The Wolverine

April 2019

The Wolverine: Covering University of Michigan Football and Sports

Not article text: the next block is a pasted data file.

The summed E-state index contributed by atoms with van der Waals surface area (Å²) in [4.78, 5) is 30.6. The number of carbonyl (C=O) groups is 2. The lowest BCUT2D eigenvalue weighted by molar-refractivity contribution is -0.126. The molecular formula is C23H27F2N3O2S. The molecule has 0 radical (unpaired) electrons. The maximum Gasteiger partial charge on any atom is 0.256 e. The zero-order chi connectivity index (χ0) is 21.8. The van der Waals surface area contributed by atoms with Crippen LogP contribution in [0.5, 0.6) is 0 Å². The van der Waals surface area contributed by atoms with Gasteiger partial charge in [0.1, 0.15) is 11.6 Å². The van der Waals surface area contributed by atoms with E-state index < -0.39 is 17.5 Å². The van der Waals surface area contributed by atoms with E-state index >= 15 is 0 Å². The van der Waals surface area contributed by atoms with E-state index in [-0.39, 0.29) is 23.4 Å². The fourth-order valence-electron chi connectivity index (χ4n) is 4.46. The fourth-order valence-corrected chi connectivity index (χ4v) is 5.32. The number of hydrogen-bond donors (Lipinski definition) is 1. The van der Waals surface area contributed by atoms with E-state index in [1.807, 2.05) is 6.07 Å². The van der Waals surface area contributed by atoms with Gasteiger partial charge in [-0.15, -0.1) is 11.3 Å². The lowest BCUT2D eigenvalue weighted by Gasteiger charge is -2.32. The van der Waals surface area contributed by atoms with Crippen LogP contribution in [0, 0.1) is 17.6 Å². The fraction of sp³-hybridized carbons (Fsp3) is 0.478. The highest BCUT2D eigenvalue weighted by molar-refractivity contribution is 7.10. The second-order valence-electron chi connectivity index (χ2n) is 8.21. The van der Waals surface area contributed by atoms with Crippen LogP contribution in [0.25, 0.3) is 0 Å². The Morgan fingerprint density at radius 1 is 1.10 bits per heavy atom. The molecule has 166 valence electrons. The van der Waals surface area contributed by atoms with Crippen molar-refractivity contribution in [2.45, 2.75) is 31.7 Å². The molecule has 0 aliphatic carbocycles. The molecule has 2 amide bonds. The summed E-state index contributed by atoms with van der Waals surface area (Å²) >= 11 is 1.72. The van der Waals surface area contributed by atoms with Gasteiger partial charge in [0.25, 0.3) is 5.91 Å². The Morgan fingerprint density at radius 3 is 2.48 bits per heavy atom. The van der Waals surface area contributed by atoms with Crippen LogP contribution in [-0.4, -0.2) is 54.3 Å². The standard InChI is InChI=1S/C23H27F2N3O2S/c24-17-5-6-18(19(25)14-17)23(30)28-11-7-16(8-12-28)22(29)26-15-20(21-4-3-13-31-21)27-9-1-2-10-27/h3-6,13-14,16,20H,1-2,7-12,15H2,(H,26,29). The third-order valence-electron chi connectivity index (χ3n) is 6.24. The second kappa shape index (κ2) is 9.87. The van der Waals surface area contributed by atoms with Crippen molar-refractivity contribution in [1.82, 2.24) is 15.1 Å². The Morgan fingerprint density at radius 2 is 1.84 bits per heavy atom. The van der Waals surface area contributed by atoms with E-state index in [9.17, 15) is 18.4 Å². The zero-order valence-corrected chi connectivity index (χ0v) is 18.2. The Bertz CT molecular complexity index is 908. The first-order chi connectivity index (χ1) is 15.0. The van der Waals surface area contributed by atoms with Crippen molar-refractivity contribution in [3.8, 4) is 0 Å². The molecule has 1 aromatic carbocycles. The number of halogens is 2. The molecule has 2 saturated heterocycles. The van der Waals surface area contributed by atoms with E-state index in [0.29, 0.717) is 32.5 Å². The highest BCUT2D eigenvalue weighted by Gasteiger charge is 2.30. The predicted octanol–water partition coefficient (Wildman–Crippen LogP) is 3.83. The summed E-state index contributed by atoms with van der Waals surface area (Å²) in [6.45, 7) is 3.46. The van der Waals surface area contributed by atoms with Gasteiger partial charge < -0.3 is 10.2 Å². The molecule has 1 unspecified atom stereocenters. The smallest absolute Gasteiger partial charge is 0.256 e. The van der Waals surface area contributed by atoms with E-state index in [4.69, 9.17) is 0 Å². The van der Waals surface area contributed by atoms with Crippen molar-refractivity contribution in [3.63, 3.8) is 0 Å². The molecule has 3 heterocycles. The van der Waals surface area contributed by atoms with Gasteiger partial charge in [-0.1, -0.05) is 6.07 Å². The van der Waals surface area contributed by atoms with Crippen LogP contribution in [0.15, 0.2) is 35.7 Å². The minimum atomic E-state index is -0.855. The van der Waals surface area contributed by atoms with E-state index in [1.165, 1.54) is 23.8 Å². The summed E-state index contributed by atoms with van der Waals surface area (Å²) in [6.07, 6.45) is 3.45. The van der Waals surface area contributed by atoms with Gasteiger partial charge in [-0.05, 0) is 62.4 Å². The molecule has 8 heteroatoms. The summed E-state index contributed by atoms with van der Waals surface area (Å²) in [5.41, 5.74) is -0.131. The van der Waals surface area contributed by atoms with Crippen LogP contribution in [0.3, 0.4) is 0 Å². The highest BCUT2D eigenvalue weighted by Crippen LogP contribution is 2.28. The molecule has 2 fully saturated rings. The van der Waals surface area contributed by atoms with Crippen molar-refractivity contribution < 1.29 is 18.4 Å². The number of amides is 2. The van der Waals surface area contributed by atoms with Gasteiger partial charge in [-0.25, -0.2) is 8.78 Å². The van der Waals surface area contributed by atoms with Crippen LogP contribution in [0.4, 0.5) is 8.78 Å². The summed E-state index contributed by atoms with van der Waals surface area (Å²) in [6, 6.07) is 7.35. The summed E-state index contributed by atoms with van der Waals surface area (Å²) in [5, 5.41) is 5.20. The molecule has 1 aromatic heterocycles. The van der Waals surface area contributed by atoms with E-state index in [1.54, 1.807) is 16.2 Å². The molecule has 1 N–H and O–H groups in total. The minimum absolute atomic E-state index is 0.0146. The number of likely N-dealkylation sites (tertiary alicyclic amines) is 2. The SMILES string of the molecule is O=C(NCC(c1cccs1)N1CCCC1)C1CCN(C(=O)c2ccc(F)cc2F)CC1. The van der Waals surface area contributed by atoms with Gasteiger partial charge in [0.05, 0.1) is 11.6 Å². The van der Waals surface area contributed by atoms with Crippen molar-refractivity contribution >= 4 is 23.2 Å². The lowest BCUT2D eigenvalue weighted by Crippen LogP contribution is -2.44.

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74 THE WOLVERINE APRIL 2019 BY CHRIS BALAS H ot takes were out in full force following Michi- gan's Big Ten Tourna- ment loss to Michigan State March 17, a third straight this season to the Spartans that left a stain on an otherwise incred- ible 28-6 season to that point. Many of the worst tirades in- cluded the word "choke." Oth- ers took to Twitter (the devil's message board, especially after losses) to lump U-M's big two programs together as failures. "They can't win the big games" was a common theme, and it brought back to mind an exchange we heard 25 years ago between Doug Karsch, now at WXYT radio in Detroit but then at local Ann Arbor station WTKA when it was in its rat- ings heyday. Michigan hockey had just lost a heartbreaking, 4-3 overtime game to Maine in a thrilling semifinal that precipi- tated a call from a disappointed fan. "I'm tired of always being the bridesmaid," he said. "It seems like we can never win the big game in any sport." Keep in mind, Michigan had won five straight Big Ten titles in foot- ball at that point, beaten Ohio State four of those five seasons and tied once, and the Fab Five had led the basketball team to the NCAA cham- pionship game in two consecutive seasons. Several years ago, Karsch brought out audio of "Chris from Ann Ar- bor" rebutting the initial call. Para- phrasing, it went something like this: "Stop being such a whiny [per- son]. You're spoiled! How many schools would kill to have Michi- gan's success across all sports we're seeing now?" Karsch replied. WTKA even used the two calls as a promo. The point here — don't forget where you came from and where you've been. Twelve years ago, head coach John Beilein inherited a program that hadn't even been to the NCAA Tournament in more than 10 years, and a huge celebration ensued when the Wolverines — finally — were invited to dance after a decade of sitting in the corner. In the last six years, heading into this season's tournament, no pro- gram has had more NCAA Tourna- ment wins than U-M. Only North Carolina has as many (16). On the gridiron, Michigan's blow- out loss at rival Ohio State was a kick in the groin after an otherwise very good season, and while the result is still tough to stomach, it doesn't change the fact that — just like in basketball this year — the Wolverines still had a shot at a title on the last day of the regular season. On the hardwood, Michigan lost its chance at a third straight Big Ten title in the last two minutes, blow- ing a five-point lead and not scor- ing in the last 2:29. MSU outscored U-M 10-0 in that stretch, and all the bounces and calls went against them. "This is life right now," Beilein said. "Your journey is going to be in- credible. You'll have great days, and you'll have bad days. You'll have children that excite you one minute and frustrate you the next … You'll have job opportunities that are great, and job opportunities that don't work out." Not surprisingly, head foot- ball coach Jim Harbaugh's words were pretty much the same days after Michigan lost to the Buckeyes. "They played better on that day," Harbaugh said. "There are things in life where they don't go your way. "It almost seems like life is testing you. I believe the strong end up surviving, and the weak end up keep having that hap- pen to them the rest of their lives." Beilein and Harbaugh have both proven they're among the former, and their ability to keep it all in perspective is one rea- son why. Beilein's teams have hung three banners in the last few years, and Harbaugh's — de- spite a bitter ending to the season — won 10 games for the third time in four years, the first time that's happened in Ann Arbor since the early 1990s. The Big Ten East co-championship seems hollow after a devastat- ing loss, but it's a far cry from the stretch from 2008-14. U-M was in position to be in position, as Beilein likes to say, and that was another baby step. If championships were easy, Beilein noted last week, they'd have 100 banners hanging in the rafters. Disappointment is part of the deal, and it's how you handle it that builds winning programs. "It's life," Beilein said. "We just move on." One day's disappointment is often the catalyst for tomorrow's success, especially for those who have done it before … and are more likely than not to do it again. ❏ Chris Balas has been with The Wolver- ine since 1997, working part time for five years before joining the staff full time in 2002. Contact him at cbalas@ and follow him on Twitter @Balas_Wolverine. INSIDE MICHIGAN CHRIS BALAS No Cigar — For Now There is no doubt John Beilein was disappointed his team could not win a third straight Big Ten Tournament, but it was the vet- eran coach who recently pointed out that disappointment is a part of sports and how one handles that feeling is what builds winning programs. PHOTO BY LON HORWEDEL

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